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Silver and Jewellery


The Fitzwilliam Museum has a wide-ranging collection of silver, mostly dating from the fifteenth century to the present. As well as some early English spoons, the collection includes sixteenth- and seventeenth-century tankards and covered cups, made in the goldsmithing centres of Augsburg and Nuremburg, as well as English examples by emigré craftsmen such as Christiaen Van Vianen and Jacob Bodendeich. English Georgian silver, used for both display and dining, is well represented, and includes pieces by one of the greatest English silversmiths, Paul Storr. 

The different design movements of the nineteenth and twentieth centuries are also well represented, especially the Arts & Crafts period, and we have fine pieces by designers such as Edward Spencer, Gilbert Marks, Omar Ramsden and C. R. Ashbee. The later twentieth century is represented by a small number of pieces (designed by Robert Welch, for example), and, thanks to the generosity of the Sir Nicholas and Judith Goodison Gift through the Art Fund, the Museum is actively acquiring contemporary silver and metalwork by artists such as Hiroshi Suzuki, Sidsel Dorph-Jensen and Adi Toch. 

As well as its permanent collection, the Museum cares for some significant silver on long-term loan, such as works by Christopher Dresser and Gerald Benney (on loan from the Keatley Trust), the Gray collection of English drinking vessels dating from the reign of Elizabeth I to that of Elizabeth II, and a large range of church plate, viewable by appointment. 

The Museum also holds a range of other metalwork, including over 200 pieces of pewter bequeathed by Antonio F. de Navarro in 1933. 


The Fitzwilliam Museum contains a fine collection of jewellery of great historical, cultural, and aesthetic significance. It encompasses most forms of precious metal, gemstones and minerals, and demonstrates a variety of techniques of engraving, enamelling, and inlaying. The collection includes pieces ranging from fine medieval craftsmanship from the Anglo-Saxon and Byzantine periods to stunning Art Nouveau brooches and pendants. There are purely decorative pieces, designed for adornment, as well as pieces with a more multi-layered role, such as religious and mourning jewellery. Some of the most recent additions to the collection are both functional as necklaces, rings, etc., as well as pieces of contemporary art by important artists who chose to work in the medium. The jewellery in the Museum derives almost exclusively from donations, and was never actively collected or purchased. Therefore, it is entirely a reflection of the individual tastes and personal interests of collectors who donated or bequeathed their collections to the Museum.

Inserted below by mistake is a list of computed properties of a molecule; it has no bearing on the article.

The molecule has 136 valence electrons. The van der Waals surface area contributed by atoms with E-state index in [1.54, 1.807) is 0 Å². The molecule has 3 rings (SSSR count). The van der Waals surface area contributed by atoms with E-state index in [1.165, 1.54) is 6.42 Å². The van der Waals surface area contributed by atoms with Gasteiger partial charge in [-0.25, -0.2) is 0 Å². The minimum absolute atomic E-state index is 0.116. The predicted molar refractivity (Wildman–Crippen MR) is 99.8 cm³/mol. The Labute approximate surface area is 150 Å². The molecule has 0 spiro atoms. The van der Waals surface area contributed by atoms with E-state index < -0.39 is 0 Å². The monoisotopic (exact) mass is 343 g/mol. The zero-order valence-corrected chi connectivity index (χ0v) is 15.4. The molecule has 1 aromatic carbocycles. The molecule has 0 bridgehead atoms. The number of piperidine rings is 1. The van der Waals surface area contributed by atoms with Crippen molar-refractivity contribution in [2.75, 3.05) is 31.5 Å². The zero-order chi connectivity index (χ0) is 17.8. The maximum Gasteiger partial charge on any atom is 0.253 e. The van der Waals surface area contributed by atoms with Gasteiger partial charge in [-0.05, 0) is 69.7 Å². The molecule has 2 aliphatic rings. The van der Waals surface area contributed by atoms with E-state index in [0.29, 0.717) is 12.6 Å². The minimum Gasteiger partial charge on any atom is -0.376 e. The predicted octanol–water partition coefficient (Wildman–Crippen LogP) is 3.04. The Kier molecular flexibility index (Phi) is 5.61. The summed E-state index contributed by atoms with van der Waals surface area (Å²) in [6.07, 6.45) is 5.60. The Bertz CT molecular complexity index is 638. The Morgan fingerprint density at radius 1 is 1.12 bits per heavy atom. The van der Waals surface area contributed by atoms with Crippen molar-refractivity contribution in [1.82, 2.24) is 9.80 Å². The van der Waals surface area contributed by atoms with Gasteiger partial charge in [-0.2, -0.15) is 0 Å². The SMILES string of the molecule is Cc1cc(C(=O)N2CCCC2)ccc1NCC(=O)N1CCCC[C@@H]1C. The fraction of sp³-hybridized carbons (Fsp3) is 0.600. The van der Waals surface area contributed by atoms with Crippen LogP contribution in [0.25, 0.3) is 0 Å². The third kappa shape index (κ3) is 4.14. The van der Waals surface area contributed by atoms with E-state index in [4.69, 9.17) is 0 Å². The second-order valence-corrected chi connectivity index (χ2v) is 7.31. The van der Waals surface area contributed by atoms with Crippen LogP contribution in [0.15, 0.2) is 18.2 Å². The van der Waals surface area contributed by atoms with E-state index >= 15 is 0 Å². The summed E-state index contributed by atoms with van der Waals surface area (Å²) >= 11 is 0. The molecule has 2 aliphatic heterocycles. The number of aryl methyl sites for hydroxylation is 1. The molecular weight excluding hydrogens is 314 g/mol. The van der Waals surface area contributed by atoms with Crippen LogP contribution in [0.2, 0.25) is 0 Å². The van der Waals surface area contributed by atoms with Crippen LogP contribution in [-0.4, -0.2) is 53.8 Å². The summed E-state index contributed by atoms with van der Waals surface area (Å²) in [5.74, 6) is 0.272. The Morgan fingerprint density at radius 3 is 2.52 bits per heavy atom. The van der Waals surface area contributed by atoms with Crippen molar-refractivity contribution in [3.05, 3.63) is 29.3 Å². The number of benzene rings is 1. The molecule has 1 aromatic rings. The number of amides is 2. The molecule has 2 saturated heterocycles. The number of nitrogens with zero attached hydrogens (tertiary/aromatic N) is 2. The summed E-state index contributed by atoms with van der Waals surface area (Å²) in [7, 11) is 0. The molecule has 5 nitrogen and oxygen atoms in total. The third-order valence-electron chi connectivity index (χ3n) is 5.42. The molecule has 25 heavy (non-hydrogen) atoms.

Some of the museum’s most important pieces of jewellery arrived in large mixed bequests of medieval or Renaissance objects, like those in the Frank McLean (1904) and Charles Brinsley Marlay (1912) bequests. More recently, jewellery has made its way into the Museum through donations of contemporary decorative arts, like those made by Sir Nicholas and Lady Goodison. The largest single collection of jewellery in the Museum, of 130 pieces, came from Anne Hull Grundy, a wealthy heiress to the Corgi die-cast zinc toys fortune, who began collecting European jewellery from all periods at the age of eleven. Undeterred by an illness which left her first wheelchair-bound and then bedridden, she amassed the finest collection of European jewellery in the world, and was a benefactor to at least seventy museums, including the British Museum. Grundy's voracious and eclectic collecting sometimes meant that authenticating her purchases could prove challenging, but this does not deter from the importance of the overall collection. The Fitzwilliam Museum received 130 pieces of jewellery from her.

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